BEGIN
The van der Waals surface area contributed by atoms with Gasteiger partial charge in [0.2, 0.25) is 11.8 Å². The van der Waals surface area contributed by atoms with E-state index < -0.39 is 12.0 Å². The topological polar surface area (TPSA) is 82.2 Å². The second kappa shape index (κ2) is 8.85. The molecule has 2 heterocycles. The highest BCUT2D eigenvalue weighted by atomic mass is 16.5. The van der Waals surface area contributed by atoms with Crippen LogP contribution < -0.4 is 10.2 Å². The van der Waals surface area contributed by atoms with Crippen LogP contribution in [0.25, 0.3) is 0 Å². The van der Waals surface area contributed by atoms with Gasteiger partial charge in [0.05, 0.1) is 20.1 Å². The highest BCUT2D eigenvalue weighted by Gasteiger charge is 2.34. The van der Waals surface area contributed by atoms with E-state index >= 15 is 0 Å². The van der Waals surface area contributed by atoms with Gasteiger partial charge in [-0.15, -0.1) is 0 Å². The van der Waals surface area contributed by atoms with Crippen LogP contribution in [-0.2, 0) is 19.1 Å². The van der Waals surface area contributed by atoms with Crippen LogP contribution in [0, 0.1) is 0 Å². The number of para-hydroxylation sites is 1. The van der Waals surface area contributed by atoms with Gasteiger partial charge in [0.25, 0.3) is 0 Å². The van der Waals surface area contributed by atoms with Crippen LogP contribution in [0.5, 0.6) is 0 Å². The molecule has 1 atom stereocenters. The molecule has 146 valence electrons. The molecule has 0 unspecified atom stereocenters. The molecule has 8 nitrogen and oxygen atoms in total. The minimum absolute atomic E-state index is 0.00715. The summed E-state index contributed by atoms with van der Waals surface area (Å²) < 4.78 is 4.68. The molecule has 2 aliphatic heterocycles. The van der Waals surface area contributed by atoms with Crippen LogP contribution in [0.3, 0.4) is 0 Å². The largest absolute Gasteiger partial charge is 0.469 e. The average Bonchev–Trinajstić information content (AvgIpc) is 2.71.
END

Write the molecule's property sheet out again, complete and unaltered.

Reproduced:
The van der Waals surface area contributed by atoms with Gasteiger partial charge in [0.2, 0.25) is 11.8 Å². The van der Waals surface area contributed by atoms with E-state index < -0.39 is 12.0 Å². The topological polar surface area (TPSA) is 82.2 Å². The second kappa shape index (κ2) is 8.85. The molecule has 2 heterocycles. The highest BCUT2D eigenvalue weighted by atomic mass is 16.5. The van der Waals surface area contributed by atoms with Crippen LogP contribution < -0.4 is 10.2 Å². The van der Waals surface area contributed by atoms with Crippen LogP contribution in [0.25, 0.3) is 0 Å². The van der Waals surface area contributed by atoms with Gasteiger partial charge in [0.05, 0.1) is 20.1 Å². The highest BCUT2D eigenvalue weighted by Gasteiger charge is 2.34. The van der Waals surface area contributed by atoms with E-state index >= 15 is 0 Å². The van der Waals surface area contributed by atoms with Gasteiger partial charge in [-0.15, -0.1) is 0 Å². The van der Waals surface area contributed by atoms with Crippen LogP contribution in [-0.2, 0) is 19.1 Å². The van der Waals surface area contributed by atoms with Crippen LogP contribution in [0, 0.1) is 0 Å². The number of para-hydroxylation sites is 1. The van der Waals surface area contributed by atoms with Gasteiger partial charge in [0.25, 0.3) is 0 Å². The van der Waals surface area contributed by atoms with Crippen LogP contribution in [0.5, 0.6) is 0 Å². The molecule has 1 atom stereocenters. The molecule has 146 valence electrons. The molecule has 0 unspecified atom stereocenters. The molecule has 8 nitrogen and oxygen atoms in total. The minimum absolute atomic E-state index is 0.00715. The summed E-state index contributed by atoms with van der Waals surface area (Å²) < 4.78 is 4.68. The molecule has 2 aliphatic heterocycles. The van der Waals surface area contributed by atoms with Crippen LogP contribution in [0.3, 0.4) is 0 Å². The largest absolute Gasteiger partial charge is 0.469 e. The average Bonchev–Trinajstić information content (AvgIpc) is 2.71.